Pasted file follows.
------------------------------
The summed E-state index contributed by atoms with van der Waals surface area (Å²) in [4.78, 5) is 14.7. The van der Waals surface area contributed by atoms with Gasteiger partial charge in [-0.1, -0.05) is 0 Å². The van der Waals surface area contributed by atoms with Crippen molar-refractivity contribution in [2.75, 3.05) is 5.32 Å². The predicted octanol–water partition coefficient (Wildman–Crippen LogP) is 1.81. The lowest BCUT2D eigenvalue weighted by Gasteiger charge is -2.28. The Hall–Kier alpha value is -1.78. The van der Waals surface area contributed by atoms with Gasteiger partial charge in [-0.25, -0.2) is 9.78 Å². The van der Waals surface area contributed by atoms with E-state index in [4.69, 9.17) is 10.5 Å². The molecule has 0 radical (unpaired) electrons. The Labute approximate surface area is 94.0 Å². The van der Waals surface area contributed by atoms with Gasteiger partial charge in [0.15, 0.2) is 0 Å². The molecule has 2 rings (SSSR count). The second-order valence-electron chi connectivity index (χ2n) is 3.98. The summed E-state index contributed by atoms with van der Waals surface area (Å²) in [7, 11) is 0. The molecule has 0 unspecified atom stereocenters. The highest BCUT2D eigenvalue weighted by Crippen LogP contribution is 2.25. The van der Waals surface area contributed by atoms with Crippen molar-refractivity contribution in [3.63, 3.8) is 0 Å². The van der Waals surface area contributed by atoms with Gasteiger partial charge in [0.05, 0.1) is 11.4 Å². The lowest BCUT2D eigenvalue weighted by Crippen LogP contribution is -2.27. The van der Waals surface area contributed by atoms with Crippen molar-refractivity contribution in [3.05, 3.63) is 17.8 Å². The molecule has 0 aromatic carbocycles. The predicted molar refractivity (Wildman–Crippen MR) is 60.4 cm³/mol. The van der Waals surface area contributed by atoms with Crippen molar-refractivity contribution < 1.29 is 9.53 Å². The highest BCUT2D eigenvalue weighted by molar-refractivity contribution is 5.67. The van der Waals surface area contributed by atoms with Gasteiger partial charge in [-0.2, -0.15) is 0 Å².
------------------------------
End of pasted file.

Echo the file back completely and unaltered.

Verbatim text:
The summed E-state index contributed by atoms with van der Waals surface area (Å²) in [4.78, 5) is 14.7. The van der Waals surface area contributed by atoms with Gasteiger partial charge in [-0.1, -0.05) is 0 Å². The van der Waals surface area contributed by atoms with Crippen molar-refractivity contribution in [2.75, 3.05) is 5.32 Å². The predicted octanol–water partition coefficient (Wildman–Crippen LogP) is 1.81. The lowest BCUT2D eigenvalue weighted by Gasteiger charge is -2.28. The Hall–Kier alpha value is -1.78. The van der Waals surface area contributed by atoms with Gasteiger partial charge in [-0.25, -0.2) is 9.78 Å². The van der Waals surface area contributed by atoms with E-state index in [4.69, 9.17) is 10.5 Å². The molecule has 0 radical (unpaired) electrons. The Labute approximate surface area is 94.0 Å². The van der Waals surface area contributed by atoms with Gasteiger partial charge in [0.15, 0.2) is 0 Å². The molecule has 2 rings (SSSR count). The second-order valence-electron chi connectivity index (χ2n) is 3.98. The summed E-state index contributed by atoms with van der Waals surface area (Å²) in [7, 11) is 0. The molecule has 0 unspecified atom stereocenters. The highest BCUT2D eigenvalue weighted by Crippen LogP contribution is 2.25. The van der Waals surface area contributed by atoms with Crippen molar-refractivity contribution in [3.63, 3.8) is 0 Å². The van der Waals surface area contributed by atoms with Gasteiger partial charge in [0.05, 0.1) is 11.4 Å². The lowest BCUT2D eigenvalue weighted by Crippen LogP contribution is -2.27. The van der Waals surface area contributed by atoms with Crippen molar-refractivity contribution in [3.05, 3.63) is 17.8 Å². The molecule has 0 aromatic carbocycles. The predicted molar refractivity (Wildman–Crippen MR) is 60.4 cm³/mol. The van der Waals surface area contributed by atoms with Crippen molar-refractivity contribution < 1.29 is 9.53 Å². The highest BCUT2D eigenvalue weighted by molar-refractivity contribution is 5.67. The van der Waals surface area contributed by atoms with Gasteiger partial charge in [-0.2, -0.15) is 0 Å².